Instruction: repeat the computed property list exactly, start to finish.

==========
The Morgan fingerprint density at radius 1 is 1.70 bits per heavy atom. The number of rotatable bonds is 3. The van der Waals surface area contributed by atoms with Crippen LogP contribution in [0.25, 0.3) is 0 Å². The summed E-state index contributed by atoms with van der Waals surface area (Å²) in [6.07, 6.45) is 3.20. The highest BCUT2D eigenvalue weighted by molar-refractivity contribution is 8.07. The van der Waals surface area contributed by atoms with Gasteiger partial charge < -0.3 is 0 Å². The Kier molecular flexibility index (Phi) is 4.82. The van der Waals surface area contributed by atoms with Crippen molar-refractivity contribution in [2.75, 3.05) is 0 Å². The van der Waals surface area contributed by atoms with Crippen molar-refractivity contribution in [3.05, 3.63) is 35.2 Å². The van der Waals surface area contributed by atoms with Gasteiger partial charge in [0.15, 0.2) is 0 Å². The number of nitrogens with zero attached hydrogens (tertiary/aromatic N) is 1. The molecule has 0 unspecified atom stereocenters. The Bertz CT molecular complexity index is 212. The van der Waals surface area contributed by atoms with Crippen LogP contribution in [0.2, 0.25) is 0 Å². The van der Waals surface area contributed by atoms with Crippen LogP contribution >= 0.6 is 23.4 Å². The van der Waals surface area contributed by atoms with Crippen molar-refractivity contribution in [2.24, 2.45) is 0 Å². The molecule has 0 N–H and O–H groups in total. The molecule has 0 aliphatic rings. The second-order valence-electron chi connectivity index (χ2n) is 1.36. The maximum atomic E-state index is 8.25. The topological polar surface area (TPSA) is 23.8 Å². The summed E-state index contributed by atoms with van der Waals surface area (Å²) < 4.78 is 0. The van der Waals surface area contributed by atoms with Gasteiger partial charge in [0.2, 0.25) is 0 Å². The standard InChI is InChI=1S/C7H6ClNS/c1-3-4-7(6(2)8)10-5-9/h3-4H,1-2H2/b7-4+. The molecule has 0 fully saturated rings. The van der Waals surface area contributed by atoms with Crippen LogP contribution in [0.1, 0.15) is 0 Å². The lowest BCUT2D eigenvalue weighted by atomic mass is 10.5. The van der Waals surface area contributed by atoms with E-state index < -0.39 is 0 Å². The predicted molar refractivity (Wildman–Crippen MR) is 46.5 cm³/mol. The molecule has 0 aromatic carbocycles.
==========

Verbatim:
The Morgan fingerprint density at radius 1 is 1.70 bits per heavy atom. The number of rotatable bonds is 3. The van der Waals surface area contributed by atoms with Crippen LogP contribution in [0.25, 0.3) is 0 Å². The summed E-state index contributed by atoms with van der Waals surface area (Å²) in [6.07, 6.45) is 3.20. The highest BCUT2D eigenvalue weighted by molar-refractivity contribution is 8.07. The van der Waals surface area contributed by atoms with Gasteiger partial charge < -0.3 is 0 Å². The Kier molecular flexibility index (Phi) is 4.82. The van der Waals surface area contributed by atoms with Crippen molar-refractivity contribution in [2.75, 3.05) is 0 Å². The van der Waals surface area contributed by atoms with Crippen molar-refractivity contribution in [3.05, 3.63) is 35.2 Å². The van der Waals surface area contributed by atoms with Gasteiger partial charge in [0.15, 0.2) is 0 Å². The number of nitrogens with zero attached hydrogens (tertiary/aromatic N) is 1. The molecule has 0 unspecified atom stereocenters. The Bertz CT molecular complexity index is 212. The van der Waals surface area contributed by atoms with Crippen LogP contribution in [0.2, 0.25) is 0 Å². The van der Waals surface area contributed by atoms with Crippen LogP contribution >= 0.6 is 23.4 Å². The van der Waals surface area contributed by atoms with Crippen molar-refractivity contribution in [2.24, 2.45) is 0 Å². The molecule has 0 N–H and O–H groups in total. The molecule has 0 aliphatic rings. The second-order valence-electron chi connectivity index (χ2n) is 1.36. The maximum atomic E-state index is 8.25. The topological polar surface area (TPSA) is 23.8 Å². The summed E-state index contributed by atoms with van der Waals surface area (Å²) < 4.78 is 0. The van der Waals surface area contributed by atoms with Gasteiger partial charge in [0.2, 0.25) is 0 Å². The standard InChI is InChI=1S/C7H6ClNS/c1-3-4-7(6(2)8)10-5-9/h3-4H,1-2H2/b7-4+. The molecule has 0 fully saturated rings. The van der Waals surface area contributed by atoms with Crippen LogP contribution in [0.1, 0.15) is 0 Å². The lowest BCUT2D eigenvalue weighted by atomic mass is 10.5. The van der Waals surface area contributed by atoms with E-state index < -0.39 is 0 Å². The predicted molar refractivity (Wildman–Crippen MR) is 46.5 cm³/mol. The molecule has 0 aromatic carbocycles.